Elimination of streams

'most serious, direct impact'

In November 2001, federal officials told Haden in a legal filing that they "are currently at work on a draft EIS, and will complete this draft as soon as possible."

The draft provided to the Gazette-Mail includes an incredible amount of detail about the extent of mountaintop removal to date. It also describes the findings of more than a dozen specific scientific reports conducted as part of the EIS.

The report says that "the most serious, direct impact from mountaintop removal" is the elimination of streams buried by valley fills.

From 1985 to 1999, at least 562 miles of perennial and intermittent streams "have been lost under valley fill footprints" in Appalachia, the study found. Regulators said that their count does not include ephemeral streams, because data was not available for them.

"Valley fills destroy stream habitats, alter stream chemistry, impact downstream transport of organic matter, and affect thermal and flow regimes available to downstream biological communities," the study said.

In terms of effects on forests, the draft study said that, "there is disagreement about what these changes in the terrestrial environment mean.

"The coal industry points with pride to its reclamation efforts in creating habitat for important game species such as turkey, quail, grouse, deer and boar; wetlands habitats in scattered ponds and depressions; and grassland and edge habitats for a variety of game species," the draft report says.

"The accuracies of these claims have been challenged by others who argue that [though] open habitat may be beneficial to game species, large contiguous patches of open land are not needed."

In a study on the potential cumulative environmental effects of future mountaintop removal, federal officials tried to estimate how much land would be damaged by future mining.

They found that, under a worst-case scenario, the coalfields of West Virginia, western Virginia, eastern Kentucky and Tennessee could lose more than 7 percent of their forest cover under long-term mining scenarios.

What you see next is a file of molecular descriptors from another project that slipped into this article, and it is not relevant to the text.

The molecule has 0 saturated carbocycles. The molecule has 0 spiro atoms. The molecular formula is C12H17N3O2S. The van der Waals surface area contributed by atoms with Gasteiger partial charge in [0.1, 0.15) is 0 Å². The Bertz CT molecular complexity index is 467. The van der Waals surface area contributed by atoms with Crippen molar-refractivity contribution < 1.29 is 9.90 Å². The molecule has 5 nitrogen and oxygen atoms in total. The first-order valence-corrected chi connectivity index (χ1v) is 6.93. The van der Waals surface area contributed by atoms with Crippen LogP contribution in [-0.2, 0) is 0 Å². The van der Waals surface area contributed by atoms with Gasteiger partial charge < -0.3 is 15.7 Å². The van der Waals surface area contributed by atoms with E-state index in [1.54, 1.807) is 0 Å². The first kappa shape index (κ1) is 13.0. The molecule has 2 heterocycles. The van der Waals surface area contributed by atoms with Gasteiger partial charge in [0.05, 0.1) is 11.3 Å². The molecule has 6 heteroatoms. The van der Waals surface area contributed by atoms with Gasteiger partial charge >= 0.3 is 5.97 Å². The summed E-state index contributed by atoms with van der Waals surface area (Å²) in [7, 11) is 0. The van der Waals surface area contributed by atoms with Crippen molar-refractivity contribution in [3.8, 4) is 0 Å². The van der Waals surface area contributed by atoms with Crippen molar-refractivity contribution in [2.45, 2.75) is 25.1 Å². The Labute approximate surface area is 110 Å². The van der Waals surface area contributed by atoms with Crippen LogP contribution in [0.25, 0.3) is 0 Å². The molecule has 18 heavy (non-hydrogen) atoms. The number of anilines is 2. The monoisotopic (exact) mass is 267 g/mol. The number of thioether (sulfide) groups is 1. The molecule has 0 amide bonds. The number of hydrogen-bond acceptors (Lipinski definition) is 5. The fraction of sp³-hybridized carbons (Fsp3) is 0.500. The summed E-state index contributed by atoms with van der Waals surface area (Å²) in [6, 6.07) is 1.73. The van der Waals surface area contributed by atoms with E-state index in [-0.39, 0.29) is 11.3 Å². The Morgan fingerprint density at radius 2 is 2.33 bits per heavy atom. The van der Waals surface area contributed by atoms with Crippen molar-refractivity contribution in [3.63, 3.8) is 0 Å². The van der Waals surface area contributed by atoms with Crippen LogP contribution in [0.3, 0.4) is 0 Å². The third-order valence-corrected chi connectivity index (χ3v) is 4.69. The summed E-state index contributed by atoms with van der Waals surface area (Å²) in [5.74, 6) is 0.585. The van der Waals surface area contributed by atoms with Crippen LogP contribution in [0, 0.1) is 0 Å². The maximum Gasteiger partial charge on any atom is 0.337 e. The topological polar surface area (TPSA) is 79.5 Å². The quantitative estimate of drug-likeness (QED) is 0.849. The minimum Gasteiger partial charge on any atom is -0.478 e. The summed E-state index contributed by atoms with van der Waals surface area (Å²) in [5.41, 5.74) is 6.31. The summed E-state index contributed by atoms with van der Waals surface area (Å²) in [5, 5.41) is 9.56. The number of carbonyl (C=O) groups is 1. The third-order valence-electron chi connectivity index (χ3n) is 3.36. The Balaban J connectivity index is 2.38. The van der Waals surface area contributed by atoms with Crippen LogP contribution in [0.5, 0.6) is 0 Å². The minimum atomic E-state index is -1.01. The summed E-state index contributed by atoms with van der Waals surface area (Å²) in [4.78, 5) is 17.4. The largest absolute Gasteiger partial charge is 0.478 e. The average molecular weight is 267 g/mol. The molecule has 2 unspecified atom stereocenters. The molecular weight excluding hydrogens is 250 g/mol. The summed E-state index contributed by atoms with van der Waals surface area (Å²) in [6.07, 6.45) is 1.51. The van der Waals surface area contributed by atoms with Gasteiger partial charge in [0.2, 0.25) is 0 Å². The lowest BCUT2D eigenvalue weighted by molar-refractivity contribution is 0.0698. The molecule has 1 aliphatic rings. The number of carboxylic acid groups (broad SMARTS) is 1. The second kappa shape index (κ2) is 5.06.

That amounts to about 230,000 acres, or 350 square miles.

The amount of forest cover lost could be less, depending on potential future mining restrictions, and whether companies become successful in regenerating forests on mountaintop removal sites.

"The future mining scenarios will ultimately lead to an increase in the mining-barren lands and grasslands habitat types in the study area," the report says.

The report says that mountaintop removal "is not the only threat to the terrestrial environment of the study area."

Future timbering, the report says, is projected on more than 770,000 acres in the region.

"This is approximately 26 percent of the study area, and is approximately a three times greater surface area impact expected from mountaintop mining," the report says. "However, the duration of the impact is expected to be less with forest harvesting than with mountaintop mining due to the nature of the disturbance."

When coupled with future mining, there is the potential for more than 1,500 square miles of forest "to be lost in the study area," the report says.

"The study results suggest that approximately 35 percent of the existing forest of the study area will remain if the future mountaintop mining and forest harvests take place."

The report said, "Both deforestation and the 'forest fragmentation' that result[s] when mountaintop mining and valley filling interrupt the Appalachian forests is a significant concern from the standpoint of forest-interior wildlife species."The degree to which re-

establishment of healthy, functional forest ecosystems can occur is critical information to evaluate long-term, cumulative impacts of this activity, and the 'sustainability' of forest interior species in the mining region."

The study team found that, while, "historically, ... reclamation with trees has not been particularly successful, and that impediments exist, appropriate and proven techniques are available in the state programs if reforestation is selected as the post-mining land use.

"Multiple mountaintop mining/valley fill operations may severely impact the biodiversity and sustainability of terrestrial environments," the study found.

"Landscapes once comprised of forested habitat become a mosaic of meadow, shrubland and forest patches," it says. "Thus, the resulting landscape takes on a checkerboard pattern and habitat patches become isolated."

In Monday's Gazette: The Bush administration wants to provide coal operators with "one-stop shopping" for mountaintop removal permits.

To contact staff writer Ken Ward Jr., use e-mail or call 348-1702.